When the Nebraska medical staff told receivers coach Rich Fisher that Quincy Enunwa was done midway through the second half at Northwestern last week, the assessment made complete sense.
Enunwa was by himself on the bench without his pads on in the third quarter, the tears starting to drip down his cheeks. He wanted to help his team, but his shoulder hurt.
Fisher had to move on. He figured Enunwa wasn't coming back.
“The next thing I know, about two or three series later, we were on the sideline, getting ready to go in and there he is, buckling up his chin strap,” Fisher told about 250 Husker fans at the Big Red Breakfast Friday.
Enunwa's toughness was among the topics covered by Fisher as he broke down game film and answered questions at the Ramada Plaza Omaha Hotel and Convention Center. He rarely skipped a chance to provide insight into the development of someone within his position group.
Sophomore Kenny Bell runs better after the catch now. Jamal Turner is gaining Fisher's trust by listening and applying suggestions. Taariq Allen's worked hard, despite few opportunities behind Enunwa. And Steven Osborne's made a considerable jump in two years.
And then there's Enunwa, who caught one pass and probably had 25 snaps as a true freshman in 2010, Fisher said.
The junior from Moreno Valley, Calif., is listed at 6-foot-2, 215 pounds. Sort of looks like a linebacker. Fisher told the crowd Friday that he saw Enunwa for the first time last year and said, “ 'I think the linebacker room's down the hall there, buddy.' ”
Fisher addresses Enunwa a bit differently these days.
“You guys heard of Megatron, the wide receiver for Detroit? OK, well I call Quincy 'Mini-tron,'” Fisher said.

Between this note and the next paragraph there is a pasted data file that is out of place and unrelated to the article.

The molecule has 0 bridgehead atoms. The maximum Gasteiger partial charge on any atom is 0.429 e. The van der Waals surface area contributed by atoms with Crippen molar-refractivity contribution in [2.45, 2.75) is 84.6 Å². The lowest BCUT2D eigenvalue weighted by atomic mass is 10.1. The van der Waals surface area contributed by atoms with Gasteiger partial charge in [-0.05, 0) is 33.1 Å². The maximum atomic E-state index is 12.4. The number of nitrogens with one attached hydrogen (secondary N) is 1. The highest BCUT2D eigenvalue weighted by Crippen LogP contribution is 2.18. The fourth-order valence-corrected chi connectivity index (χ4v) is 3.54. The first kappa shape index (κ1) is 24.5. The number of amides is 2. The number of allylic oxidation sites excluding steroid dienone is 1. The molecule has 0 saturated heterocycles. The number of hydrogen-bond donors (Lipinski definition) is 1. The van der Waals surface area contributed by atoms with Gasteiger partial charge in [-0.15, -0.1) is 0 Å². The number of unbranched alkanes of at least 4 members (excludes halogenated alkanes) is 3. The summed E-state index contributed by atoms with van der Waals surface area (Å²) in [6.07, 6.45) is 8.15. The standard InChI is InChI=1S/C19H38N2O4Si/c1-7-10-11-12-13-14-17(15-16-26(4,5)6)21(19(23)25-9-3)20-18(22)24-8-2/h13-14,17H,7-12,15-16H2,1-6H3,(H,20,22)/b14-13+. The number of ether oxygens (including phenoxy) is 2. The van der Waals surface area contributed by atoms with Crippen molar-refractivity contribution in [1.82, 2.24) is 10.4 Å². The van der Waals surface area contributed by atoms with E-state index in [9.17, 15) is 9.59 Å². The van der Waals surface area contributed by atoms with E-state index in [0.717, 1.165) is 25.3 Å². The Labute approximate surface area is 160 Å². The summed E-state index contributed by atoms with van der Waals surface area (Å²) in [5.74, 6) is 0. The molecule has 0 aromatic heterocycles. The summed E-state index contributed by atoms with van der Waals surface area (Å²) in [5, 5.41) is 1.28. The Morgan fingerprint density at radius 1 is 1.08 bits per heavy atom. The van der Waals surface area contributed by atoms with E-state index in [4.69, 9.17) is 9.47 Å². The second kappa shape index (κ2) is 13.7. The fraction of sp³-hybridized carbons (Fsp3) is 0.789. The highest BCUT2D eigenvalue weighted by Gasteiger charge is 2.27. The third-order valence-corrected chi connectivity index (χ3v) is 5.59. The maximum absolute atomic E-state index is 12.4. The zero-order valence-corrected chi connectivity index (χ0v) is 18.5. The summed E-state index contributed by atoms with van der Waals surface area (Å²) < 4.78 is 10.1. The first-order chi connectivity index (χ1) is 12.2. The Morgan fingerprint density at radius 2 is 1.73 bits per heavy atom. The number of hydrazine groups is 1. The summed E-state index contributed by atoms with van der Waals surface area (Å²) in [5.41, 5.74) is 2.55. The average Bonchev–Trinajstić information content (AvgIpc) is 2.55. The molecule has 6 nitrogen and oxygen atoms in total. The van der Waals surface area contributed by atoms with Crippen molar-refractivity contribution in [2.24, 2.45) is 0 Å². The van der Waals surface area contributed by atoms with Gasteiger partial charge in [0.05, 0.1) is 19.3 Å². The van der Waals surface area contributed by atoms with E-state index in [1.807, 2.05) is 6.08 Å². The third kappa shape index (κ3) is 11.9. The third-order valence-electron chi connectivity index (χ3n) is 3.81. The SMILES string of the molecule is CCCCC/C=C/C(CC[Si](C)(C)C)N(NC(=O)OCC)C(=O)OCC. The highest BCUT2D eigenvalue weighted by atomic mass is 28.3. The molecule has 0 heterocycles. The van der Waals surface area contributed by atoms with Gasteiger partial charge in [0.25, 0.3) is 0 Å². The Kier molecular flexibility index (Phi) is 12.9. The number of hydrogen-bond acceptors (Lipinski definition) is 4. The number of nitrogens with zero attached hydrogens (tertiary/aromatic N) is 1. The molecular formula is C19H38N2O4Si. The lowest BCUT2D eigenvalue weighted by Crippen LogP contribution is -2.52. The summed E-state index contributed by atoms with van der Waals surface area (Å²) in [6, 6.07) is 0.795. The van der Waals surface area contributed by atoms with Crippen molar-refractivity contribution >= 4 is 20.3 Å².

Mini-tron might have experienced the turning point of his career in Evanston, Ill., last weekend, according to Fisher.
Instead of remaining sidelined, Enunwa returned to the game and caught four passes on NU's final two scoring drives, helping the Huskers earn a 29-28 comeback win. His second grab — and leaping 30-yard catch over the middle to set up a first and goal — was the exact play he'd been injured on.
|BIG RED TODAY ON FACEBOOK|
|Join the conversation on the Big Red Today Facebook page.|
“That is mental toughness to me,” Fisher said.
In the third quarter, Enunwa left the ground to try to corral a long pass from Taylor Martinez, but landed awkwardly and dropped the football.
He was in pain from that point forward. But Enunwa managed to clear a mental hurdle and play.
“He basically went out there in the fourth quarter and put the team on his back,” Fisher said.
He's the team's second-leading receiver, at 23 catches, and a clear favorite of Martinez's when the NU quarterback needs a pass completion.
Enunwa wasn't limited in practice this week as he and the Huskers prepare for Michigan.
Other notes and tidbits provided by Fisher:
>> Nebraska's wide receivers have 77 receptions and six dropped passes this year, a ratio comparable to the numbers of a top-tier pass-catcher in the NFL. Fisher did the research over the summer. He said the NFL's best receivers haul in about 93 percent of passes that hit their hands. The Husker receivers are at 92.7 percent this year. That percentage was 77.6 last year, according to a World-Herald analysis.
>> Wide receiver recruits are paying attention to the transformation of Nebraska's offense. The Huskers, 99th nationally in total offense in 2009, are averaging 512.4 yards per game, 12th-best in the nation. Said Fisher: “(We've) had a number of kids that have warmed up to (NU), and actually have been on campus, because of what they've seen on TV.”
>> As an offensive coach, Fisher gets a firsthand look every day at standouts on the scout team defense. He mentioned true freshman linebackers Thomas Brown and Michael Rose as guys who've shown flashes. Same for 320-pound freshman defensive tackle Vincent Valentine. “When he gets mad, when he gets raging, he becomes almost unblockable,” Fisher said.
Contact the writer: